An employer may not limit the choice of workers to be made redundant only to employees assigned to the department to be abolished or downsized, if they are qualified to do the jobs of colleagues in other departments
Supreme Court, employment section, 2 March 2021, no. 5647
In this case, the judges of merit ruled as unfair the dismissal of a clerk in the context of a collective redundancy, on the basis that the company should have made a comparative check with the rest of the clerical staff with equivalent skills, albeit in different departments.
This conclusion was also upheld by the Supreme Court.
As noted by the Supreme Court in the judgment in question, “in terms of a collective dismissal, the double reference made by Law no 223 of 1991, art. 5(1) to the technical and organizational needs of the company as a whole, means that the reduction of staff must, as a general rule, affect the entire company, being limited to specific branches of the company only if they are characterized by autonomy and specificity of skills, non-fungible compared to others”.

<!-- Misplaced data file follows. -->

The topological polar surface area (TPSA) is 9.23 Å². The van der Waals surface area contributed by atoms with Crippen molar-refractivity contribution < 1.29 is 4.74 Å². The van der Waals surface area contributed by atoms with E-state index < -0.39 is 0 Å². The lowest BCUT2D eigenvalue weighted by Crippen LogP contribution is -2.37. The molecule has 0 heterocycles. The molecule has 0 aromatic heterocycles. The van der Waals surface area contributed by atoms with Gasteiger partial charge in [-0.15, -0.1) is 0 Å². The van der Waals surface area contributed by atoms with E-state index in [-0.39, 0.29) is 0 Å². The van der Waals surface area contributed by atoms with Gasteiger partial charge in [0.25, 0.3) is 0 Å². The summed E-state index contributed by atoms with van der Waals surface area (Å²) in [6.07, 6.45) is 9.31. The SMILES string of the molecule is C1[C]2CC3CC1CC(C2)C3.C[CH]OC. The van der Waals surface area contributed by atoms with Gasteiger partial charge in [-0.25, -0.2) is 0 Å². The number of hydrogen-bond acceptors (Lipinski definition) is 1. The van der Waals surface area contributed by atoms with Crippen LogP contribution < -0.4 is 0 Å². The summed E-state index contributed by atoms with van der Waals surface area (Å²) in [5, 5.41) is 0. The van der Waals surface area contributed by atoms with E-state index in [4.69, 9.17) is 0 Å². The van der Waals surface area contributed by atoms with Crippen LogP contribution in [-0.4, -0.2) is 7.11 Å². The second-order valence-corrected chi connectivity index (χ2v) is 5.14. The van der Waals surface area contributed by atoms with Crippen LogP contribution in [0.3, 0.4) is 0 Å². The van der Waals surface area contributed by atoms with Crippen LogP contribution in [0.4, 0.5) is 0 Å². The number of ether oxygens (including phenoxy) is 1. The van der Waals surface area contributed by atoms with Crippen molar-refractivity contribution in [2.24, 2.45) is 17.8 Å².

It follows, continues the Court of Cassation, that “the reference to ‘personnel habitually employed’, added to the original text of the law, implies that the professional profiles to be taken into consideration are those of all employees potentially affected by the redundancy, among whom, at the end of the procedure, the choice of redundant workers will be made. The burden of proof, in demonstrating the recurrence of the specific professional skills or, in any event, of the objective situations that make any comparison impracticable, lies with the employer (Court of Cassation nos. 22824 and 22825 of 2009; Court of Cassation no. 14612 of 2006; more recently see Court of Cassation no. 203 of 2015 and Court of Cassation no. 19105 of 2017)”.
Therefore, choosing workers only because they are employed in the abolished or downsized department, and neglecting the fact that they possess equivalent skills to those of employees in other parts of the organization, is unlawful.
The Supreme Court concludes the illegitimacy of a collective redundancy where the employer has not in any way compared all workers having homogeneous skills with those of other workers remaining in a job.
Of course, it is up to the employer to prove that workers with the same professional qualifications are not able to perform the jobs remaining as a result of a corporate reorganization.